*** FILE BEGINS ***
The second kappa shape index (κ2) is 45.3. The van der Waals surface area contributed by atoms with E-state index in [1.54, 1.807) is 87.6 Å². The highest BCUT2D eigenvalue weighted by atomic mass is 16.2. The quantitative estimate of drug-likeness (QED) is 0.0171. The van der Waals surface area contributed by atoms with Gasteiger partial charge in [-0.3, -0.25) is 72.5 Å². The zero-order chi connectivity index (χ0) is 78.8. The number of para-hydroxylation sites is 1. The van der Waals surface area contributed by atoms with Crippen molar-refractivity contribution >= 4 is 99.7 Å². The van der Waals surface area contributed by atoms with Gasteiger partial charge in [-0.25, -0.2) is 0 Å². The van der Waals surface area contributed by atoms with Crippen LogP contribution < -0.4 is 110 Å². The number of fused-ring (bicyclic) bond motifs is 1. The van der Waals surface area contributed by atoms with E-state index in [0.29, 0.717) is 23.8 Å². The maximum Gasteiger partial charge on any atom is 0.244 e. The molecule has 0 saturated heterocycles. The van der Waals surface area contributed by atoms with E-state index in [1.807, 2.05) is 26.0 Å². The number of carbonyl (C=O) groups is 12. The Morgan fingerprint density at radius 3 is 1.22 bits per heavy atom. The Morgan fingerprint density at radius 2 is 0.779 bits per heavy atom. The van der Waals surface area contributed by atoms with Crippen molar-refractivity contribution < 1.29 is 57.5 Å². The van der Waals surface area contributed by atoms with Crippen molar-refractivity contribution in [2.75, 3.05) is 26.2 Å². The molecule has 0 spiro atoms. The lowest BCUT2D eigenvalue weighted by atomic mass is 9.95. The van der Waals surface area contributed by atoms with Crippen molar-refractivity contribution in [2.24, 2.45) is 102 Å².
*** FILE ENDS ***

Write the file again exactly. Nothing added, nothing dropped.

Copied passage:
The second kappa shape index (κ2) is 45.3. The van der Waals surface area contributed by atoms with E-state index in [1.54, 1.807) is 87.6 Å². The highest BCUT2D eigenvalue weighted by atomic mass is 16.2. The quantitative estimate of drug-likeness (QED) is 0.0171. The van der Waals surface area contributed by atoms with Gasteiger partial charge in [-0.3, -0.25) is 72.5 Å². The zero-order chi connectivity index (χ0) is 78.8. The number of para-hydroxylation sites is 1. The van der Waals surface area contributed by atoms with Crippen molar-refractivity contribution >= 4 is 99.7 Å². The van der Waals surface area contributed by atoms with Gasteiger partial charge in [-0.25, -0.2) is 0 Å². The van der Waals surface area contributed by atoms with Crippen LogP contribution < -0.4 is 110 Å². The number of fused-ring (bicyclic) bond motifs is 1. The van der Waals surface area contributed by atoms with E-state index in [0.29, 0.717) is 23.8 Å². The maximum Gasteiger partial charge on any atom is 0.244 e. The molecule has 0 saturated heterocycles. The van der Waals surface area contributed by atoms with E-state index in [1.807, 2.05) is 26.0 Å². The number of carbonyl (C=O) groups is 12. The Morgan fingerprint density at radius 3 is 1.22 bits per heavy atom. The Morgan fingerprint density at radius 2 is 0.779 bits per heavy atom. The van der Waals surface area contributed by atoms with Crippen molar-refractivity contribution < 1.29 is 57.5 Å². The van der Waals surface area contributed by atoms with Crippen molar-refractivity contribution in [2.75, 3.05) is 26.2 Å². The molecule has 0 spiro atoms. The lowest BCUT2D eigenvalue weighted by atomic mass is 9.95. The van der Waals surface area contributed by atoms with Crippen molar-refractivity contribution in [2.24, 2.45) is 102 Å².